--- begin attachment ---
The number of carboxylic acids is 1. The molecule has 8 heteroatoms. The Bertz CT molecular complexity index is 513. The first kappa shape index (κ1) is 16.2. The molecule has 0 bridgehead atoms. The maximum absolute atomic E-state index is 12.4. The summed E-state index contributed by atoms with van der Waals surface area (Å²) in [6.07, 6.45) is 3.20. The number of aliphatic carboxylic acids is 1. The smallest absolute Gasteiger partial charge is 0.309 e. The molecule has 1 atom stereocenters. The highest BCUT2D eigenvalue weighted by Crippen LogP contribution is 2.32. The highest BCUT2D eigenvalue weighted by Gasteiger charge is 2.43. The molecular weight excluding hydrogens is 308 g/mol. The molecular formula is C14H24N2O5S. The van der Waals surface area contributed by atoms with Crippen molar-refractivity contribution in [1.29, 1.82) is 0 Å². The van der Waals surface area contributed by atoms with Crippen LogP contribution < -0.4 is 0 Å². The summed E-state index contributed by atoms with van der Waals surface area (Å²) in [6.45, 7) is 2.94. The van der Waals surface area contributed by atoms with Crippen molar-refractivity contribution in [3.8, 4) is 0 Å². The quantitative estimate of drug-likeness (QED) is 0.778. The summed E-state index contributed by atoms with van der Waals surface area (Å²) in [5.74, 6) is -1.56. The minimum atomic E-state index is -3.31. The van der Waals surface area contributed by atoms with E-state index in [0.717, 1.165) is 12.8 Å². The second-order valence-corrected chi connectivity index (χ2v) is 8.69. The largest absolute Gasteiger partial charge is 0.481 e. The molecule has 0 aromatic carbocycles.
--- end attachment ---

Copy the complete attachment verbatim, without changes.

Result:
The number of carboxylic acids is 1. The molecule has 8 heteroatoms. The Bertz CT molecular complexity index is 513. The first kappa shape index (κ1) is 16.2. The molecule has 0 bridgehead atoms. The maximum absolute atomic E-state index is 12.4. The summed E-state index contributed by atoms with van der Waals surface area (Å²) in [6.07, 6.45) is 3.20. The number of aliphatic carboxylic acids is 1. The smallest absolute Gasteiger partial charge is 0.309 e. The molecule has 1 atom stereocenters. The highest BCUT2D eigenvalue weighted by Crippen LogP contribution is 2.32. The highest BCUT2D eigenvalue weighted by Gasteiger charge is 2.43. The molecular weight excluding hydrogens is 308 g/mol. The molecular formula is C14H24N2O5S. The van der Waals surface area contributed by atoms with Crippen molar-refractivity contribution in [1.29, 1.82) is 0 Å². The van der Waals surface area contributed by atoms with Crippen LogP contribution < -0.4 is 0 Å². The summed E-state index contributed by atoms with van der Waals surface area (Å²) in [6.45, 7) is 2.94. The van der Waals surface area contributed by atoms with Crippen molar-refractivity contribution in [3.8, 4) is 0 Å². The quantitative estimate of drug-likeness (QED) is 0.778. The summed E-state index contributed by atoms with van der Waals surface area (Å²) in [5.74, 6) is -1.56. The minimum atomic E-state index is -3.31. The van der Waals surface area contributed by atoms with E-state index in [0.717, 1.165) is 12.8 Å². The second-order valence-corrected chi connectivity index (χ2v) is 8.69. The largest absolute Gasteiger partial charge is 0.481 e. The molecule has 0 aromatic carbocycles.